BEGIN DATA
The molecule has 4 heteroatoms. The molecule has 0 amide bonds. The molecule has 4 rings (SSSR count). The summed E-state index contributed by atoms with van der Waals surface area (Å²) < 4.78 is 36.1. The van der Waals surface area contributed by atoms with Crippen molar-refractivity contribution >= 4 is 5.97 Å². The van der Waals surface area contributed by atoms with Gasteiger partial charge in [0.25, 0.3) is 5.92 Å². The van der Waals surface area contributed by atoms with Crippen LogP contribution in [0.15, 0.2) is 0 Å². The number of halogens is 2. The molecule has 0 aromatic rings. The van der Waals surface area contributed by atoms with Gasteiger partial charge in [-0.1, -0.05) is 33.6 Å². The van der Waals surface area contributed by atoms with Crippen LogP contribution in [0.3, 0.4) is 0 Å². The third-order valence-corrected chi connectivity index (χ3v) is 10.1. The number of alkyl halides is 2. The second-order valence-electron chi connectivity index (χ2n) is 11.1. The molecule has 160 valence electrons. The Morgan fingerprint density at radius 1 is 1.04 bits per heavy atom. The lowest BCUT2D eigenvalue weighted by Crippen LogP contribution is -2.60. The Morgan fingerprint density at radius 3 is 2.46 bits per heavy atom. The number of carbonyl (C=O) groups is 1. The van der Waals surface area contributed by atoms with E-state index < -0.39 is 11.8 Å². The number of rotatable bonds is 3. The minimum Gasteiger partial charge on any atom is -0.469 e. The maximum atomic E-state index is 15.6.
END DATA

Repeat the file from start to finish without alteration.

The molecule has 4 heteroatoms. The molecule has 0 amide bonds. The molecule has 4 rings (SSSR count). The summed E-state index contributed by atoms with van der Waals surface area (Å²) < 4.78 is 36.1. The van der Waals surface area contributed by atoms with Crippen molar-refractivity contribution >= 4 is 5.97 Å². The van der Waals surface area contributed by atoms with Gasteiger partial charge in [0.25, 0.3) is 5.92 Å². The van der Waals surface area contributed by atoms with Crippen LogP contribution in [0.15, 0.2) is 0 Å². The number of halogens is 2. The molecule has 0 aromatic rings. The van der Waals surface area contributed by atoms with Gasteiger partial charge in [-0.1, -0.05) is 33.6 Å². The van der Waals surface area contributed by atoms with Crippen LogP contribution in [0.3, 0.4) is 0 Å². The third-order valence-corrected chi connectivity index (χ3v) is 10.1. The number of alkyl halides is 2. The second-order valence-electron chi connectivity index (χ2n) is 11.1. The molecule has 160 valence electrons. The Morgan fingerprint density at radius 1 is 1.04 bits per heavy atom. The lowest BCUT2D eigenvalue weighted by Crippen LogP contribution is -2.60. The Morgan fingerprint density at radius 3 is 2.46 bits per heavy atom. The number of carbonyl (C=O) groups is 1. The van der Waals surface area contributed by atoms with E-state index < -0.39 is 11.8 Å². The number of rotatable bonds is 3. The minimum Gasteiger partial charge on any atom is -0.469 e. The maximum atomic E-state index is 15.6.